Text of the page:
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By Judi Villa
Rocky Mountain News

DENVER - The Denver Police Department is partnering with a social psychologist to evaluate the level of racial and gender bias on the force and find ways to end both.
The idea is to ensure the agency is as inclusive as possible and that it's doing everything possible to recruit, train and support non-biased officers.
The study stemmed from community concerns about racial profiling and bias and is a "holistic" examination of the department, said Tracie Keesee, division chief of Research, Training and Technology. It is focusing on recruitment, training, retention and officer interaction with the community.
"What we're looking for is really some solid solutions," Keesee said.
The department has been working for more than a year with Phillip Atiba Goff, a social psychologist at the University of California, Los Angeles. Goff is doing the study for free.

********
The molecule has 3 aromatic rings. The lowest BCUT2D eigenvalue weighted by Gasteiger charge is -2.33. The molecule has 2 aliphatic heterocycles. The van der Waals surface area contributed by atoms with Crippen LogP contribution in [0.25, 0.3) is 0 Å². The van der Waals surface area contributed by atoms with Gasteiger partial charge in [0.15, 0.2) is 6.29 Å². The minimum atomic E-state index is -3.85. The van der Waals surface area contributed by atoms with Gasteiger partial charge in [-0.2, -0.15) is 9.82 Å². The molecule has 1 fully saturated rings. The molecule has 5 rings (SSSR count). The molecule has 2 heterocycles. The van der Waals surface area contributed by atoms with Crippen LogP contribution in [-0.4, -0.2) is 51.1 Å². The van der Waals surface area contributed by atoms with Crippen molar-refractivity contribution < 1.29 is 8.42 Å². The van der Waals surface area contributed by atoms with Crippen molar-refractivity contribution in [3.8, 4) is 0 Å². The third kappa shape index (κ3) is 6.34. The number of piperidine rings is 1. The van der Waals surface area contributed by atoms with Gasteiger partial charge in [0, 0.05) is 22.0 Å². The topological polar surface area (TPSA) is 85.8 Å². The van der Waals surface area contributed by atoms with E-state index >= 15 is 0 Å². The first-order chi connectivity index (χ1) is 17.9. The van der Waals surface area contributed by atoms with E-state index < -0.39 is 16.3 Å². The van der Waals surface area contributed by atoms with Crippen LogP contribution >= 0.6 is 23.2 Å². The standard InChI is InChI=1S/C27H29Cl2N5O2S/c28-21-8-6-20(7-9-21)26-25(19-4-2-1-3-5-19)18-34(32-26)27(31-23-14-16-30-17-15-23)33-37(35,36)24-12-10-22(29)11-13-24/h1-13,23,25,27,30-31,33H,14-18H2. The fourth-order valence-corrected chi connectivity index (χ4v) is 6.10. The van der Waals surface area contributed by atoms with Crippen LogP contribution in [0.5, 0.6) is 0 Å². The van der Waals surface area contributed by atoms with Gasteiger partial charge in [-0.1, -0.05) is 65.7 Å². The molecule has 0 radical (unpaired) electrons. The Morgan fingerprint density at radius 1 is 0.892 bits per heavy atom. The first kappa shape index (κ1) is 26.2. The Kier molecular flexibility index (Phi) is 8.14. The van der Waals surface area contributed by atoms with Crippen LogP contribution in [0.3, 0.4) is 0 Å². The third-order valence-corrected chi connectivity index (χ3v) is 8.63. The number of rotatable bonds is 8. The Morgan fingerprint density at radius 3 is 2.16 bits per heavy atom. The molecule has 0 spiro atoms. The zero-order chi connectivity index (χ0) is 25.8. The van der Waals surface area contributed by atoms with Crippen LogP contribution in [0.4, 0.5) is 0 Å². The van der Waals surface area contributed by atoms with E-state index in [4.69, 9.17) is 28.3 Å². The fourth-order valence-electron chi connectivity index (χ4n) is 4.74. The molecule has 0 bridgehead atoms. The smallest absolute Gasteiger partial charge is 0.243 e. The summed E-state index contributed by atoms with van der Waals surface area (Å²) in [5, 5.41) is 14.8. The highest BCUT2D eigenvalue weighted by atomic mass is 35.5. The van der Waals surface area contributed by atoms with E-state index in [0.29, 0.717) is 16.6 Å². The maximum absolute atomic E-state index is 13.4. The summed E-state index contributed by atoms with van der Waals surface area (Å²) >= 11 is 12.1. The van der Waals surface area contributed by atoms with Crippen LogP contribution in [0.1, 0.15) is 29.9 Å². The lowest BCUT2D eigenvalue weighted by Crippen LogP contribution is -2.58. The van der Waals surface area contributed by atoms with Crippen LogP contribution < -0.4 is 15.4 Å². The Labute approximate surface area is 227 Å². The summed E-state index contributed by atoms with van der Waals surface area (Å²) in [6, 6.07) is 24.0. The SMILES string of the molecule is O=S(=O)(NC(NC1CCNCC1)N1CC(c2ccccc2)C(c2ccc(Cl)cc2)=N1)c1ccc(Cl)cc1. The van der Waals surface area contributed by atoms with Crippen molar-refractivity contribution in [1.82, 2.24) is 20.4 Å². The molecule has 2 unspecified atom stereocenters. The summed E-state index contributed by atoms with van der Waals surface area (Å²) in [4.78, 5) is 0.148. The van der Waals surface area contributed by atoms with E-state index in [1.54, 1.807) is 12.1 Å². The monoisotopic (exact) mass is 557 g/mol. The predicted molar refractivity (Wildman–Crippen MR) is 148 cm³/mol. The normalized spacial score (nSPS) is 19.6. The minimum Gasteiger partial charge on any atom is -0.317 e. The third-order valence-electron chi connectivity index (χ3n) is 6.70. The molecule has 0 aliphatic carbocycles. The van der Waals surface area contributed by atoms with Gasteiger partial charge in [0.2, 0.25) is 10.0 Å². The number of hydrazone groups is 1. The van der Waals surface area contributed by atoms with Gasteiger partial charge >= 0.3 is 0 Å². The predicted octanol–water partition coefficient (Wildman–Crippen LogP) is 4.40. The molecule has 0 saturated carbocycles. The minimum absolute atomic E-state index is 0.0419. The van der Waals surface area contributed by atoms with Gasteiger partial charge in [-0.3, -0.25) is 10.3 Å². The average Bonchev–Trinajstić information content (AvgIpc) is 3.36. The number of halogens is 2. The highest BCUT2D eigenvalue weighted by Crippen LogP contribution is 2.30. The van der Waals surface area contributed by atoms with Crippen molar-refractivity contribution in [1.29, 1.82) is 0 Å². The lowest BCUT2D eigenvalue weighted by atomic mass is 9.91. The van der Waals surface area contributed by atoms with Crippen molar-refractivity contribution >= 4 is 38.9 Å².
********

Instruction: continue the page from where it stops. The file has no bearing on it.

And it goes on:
His research doesn't focus on racist individuals but rather on how contextual factors can influence discrimination, even causing bias unconsciously.
"There are situations that can lead to racial discrimination that have nothing to do with the officer's level of prejudice," Goff said. "Sometimes it's bias. Sometimes it's the time of day, the time of night, what's going on in the officer's life, the behavior of the suspect."
"It's just as much about different situations as it is about different people."
Understanding the dynamics ultimately can help police reduce discrimination in those situations, Goff said.
Goff's research could involve taking brain scans or blood and saliva samples to measure officers' physiological responses, not just attitudes.
The study already has led to the creation of a mentoring program for female officers that has drastically reduced the number of women leaving the force, from about 25 percent to "next to nothing," Goff said.

Wire Service
 
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